09:05 ANZ boss departure: 'Royal Commission needed'

Former ANZ chief executive David Hisco.

Former ANZ chief executive David Hisco. Photo: Photosport

There are renewed calls for a Royal Commission into banking after the surprise departure yesterday of ANZ's chief executive, David Hisco.  Mr Hisco is leaving the bank after nine years of passing off wine storage and chauffeur-driven cars as business rather than personal expenses. ANZ Chairman Sir John Key says a lack of transparency over the tens of thousands of dollars of expenses resulted in them being mischaracterised in ANZ's books. Kathryn speaks with Sam Stubbs  - founder of not-for-profit KiwiSaver provider Simplicity - which competes in the KiwiSaver market with ANZ.

09:25 Wellington harbour contamination. 'Not a fatberg but the problem's the same'.

Moa Point wastewater treatment plant, where you can see a range of items such as wet wipes and sanitary products that have been flushed down the loo.

Moa Point wastewater treatment plant, where you can see a range of items such as wet wipes and sanitary products that have been flushed down the loo. Photo: Wellington Water

Wellington Waste Water is warning people not to put cooking fat down their kitchen sinks, or treat the loo like a waste bin, after a blockage contaminated the harbour with fat and sewage. What happens is this: people tip fat down the sink, which mixes with  things like wet wipes, and sanitary products that get flushed down the toilet together forming a blockage. In central Wellington there are about two blockages a month. Wellington Water's Alex van Paassen says the actions of individuals really make a difference.

09:45 Democrats' debate & White House staff drama

US correspondent Susan Milligan reports on the upcoming debates for the Democratic Party - who's in and who's out? And there's more drama in the West Wing with the departure of Sarah Sanders and the finding that Kellyanne Conway has repeatedly violated the Hatch Act banning federal employees from engaging in partisan politics. Plus - what's going on between the US and Iran?

Outgoing White House Press Secretary Sarah Huckabee Sanders hugs US President Donald Trump after the announcement of her departure.

Photo: AFP

10:05 Terrence Forrester: sugar tax, malnutrition and weight loss

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Photo: Supplied

Professor of Experimental Medicine Terrence Forrester speaks with Kathryn Ryan about imposing a sugar tax in his home country of Jamaica, and how early malnutrition affects health later in life.  He has been collaborating with our Chief Science Advisor to create a global picture of malnutrition, and also part of an international study looking at how exercise effects weight control. Professor Forrester established the Tropical Medicine Research Institute at the Faculty of Medical Sciences at The University of West Indies in Jamaica's capital Kingston, and has served in an advisory capacity to several health organisations in the Caribbean, the USA, and the UK.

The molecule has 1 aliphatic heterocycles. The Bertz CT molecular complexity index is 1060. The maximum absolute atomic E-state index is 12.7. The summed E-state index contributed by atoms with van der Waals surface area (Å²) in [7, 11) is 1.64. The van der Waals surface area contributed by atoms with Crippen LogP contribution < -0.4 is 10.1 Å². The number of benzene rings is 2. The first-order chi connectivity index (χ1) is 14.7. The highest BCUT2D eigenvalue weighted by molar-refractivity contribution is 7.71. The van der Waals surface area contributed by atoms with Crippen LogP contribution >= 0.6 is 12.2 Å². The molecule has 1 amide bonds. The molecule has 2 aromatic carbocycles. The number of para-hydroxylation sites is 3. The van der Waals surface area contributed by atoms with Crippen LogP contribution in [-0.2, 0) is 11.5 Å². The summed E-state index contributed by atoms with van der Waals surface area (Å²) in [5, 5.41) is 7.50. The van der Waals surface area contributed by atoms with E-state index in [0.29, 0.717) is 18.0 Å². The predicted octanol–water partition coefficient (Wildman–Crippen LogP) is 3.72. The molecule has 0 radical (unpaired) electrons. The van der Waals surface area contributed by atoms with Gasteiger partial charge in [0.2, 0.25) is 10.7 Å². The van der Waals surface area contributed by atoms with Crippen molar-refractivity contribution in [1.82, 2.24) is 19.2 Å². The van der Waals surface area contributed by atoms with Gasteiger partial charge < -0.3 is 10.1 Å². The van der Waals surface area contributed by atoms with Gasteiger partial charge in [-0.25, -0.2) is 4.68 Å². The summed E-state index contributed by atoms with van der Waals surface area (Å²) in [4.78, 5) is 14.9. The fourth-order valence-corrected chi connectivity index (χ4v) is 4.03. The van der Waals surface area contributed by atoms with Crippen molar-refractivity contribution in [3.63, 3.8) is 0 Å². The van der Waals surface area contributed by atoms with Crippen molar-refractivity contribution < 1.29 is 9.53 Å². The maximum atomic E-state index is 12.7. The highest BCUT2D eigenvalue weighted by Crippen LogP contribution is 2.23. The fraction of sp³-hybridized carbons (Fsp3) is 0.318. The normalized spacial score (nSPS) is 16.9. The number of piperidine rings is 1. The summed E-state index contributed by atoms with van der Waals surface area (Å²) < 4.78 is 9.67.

10:35 Book review - From Sunset to Sunrise, by Tim Nicol

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Photo: New Zealand Ship and Marine Society

Elisabeth Easther reviews From Sunset to Sunrise, by Tim Nicol

10:45 The Reading

The Ice Shelf written and adapted by Anne Kennedy told by Amy Tarleton (Part 7 of 10, RNZ)

11:05 ANZ turmoil over David Hisco's departure

Business commentator Rod Oram looks at ANZ CEO David Hisco's departure and the questions it has raised, as well as the latest data showing the economy is likely slowing and the NZX's first new listing in two years.

ANZ CEO David Hisco.

Photo: Photosport

11:30 Operation Babylift: Saving Vietnamese orphans

In 1975, at the height of the Vietnam War, a very unusual mercy mission was launched. Dubbed 'Operation Babylift', it was designed to take hundreds of Vietnamese babies and children away from the fighting to homes in the West. Historian Ian W. Shaw has written about the involvement of Australian women in Operation Babylift, and the reaction of the Australian government of the time to requests to take more Vietnamese orphans for adoption.

11:45 Are we really willing to pay for news?

Media commentator Gavin Ellis looks at the differing approaches by New Zealand media to the third appearance of the Christchurch mosque attack accused, how a major international study has found only a small increase in the number of people willing to pay for news and is digital advertising starting to flatline?

Gavin Ellis is a media commentator and former editor of the New Zealand Herald.  He can be contacted on gavin.ellis@xtra.co.nz

Hong Kong, China - August 7, 2011: Image of browsing the New York Times website using an ipad. The New York Times is a popular American daily newspaper and its website is the most popular American online newspaper website.

Photo: 123RF

Music played in this show

Artist: James Blake
Song: I'll come too
Time: 9.24

Artist:  Vampire Weekend
Song: This Life
Time: 09:45

Artist:  Curtis Harding
Song: Wednesday Morning Atonement
Time: 10:36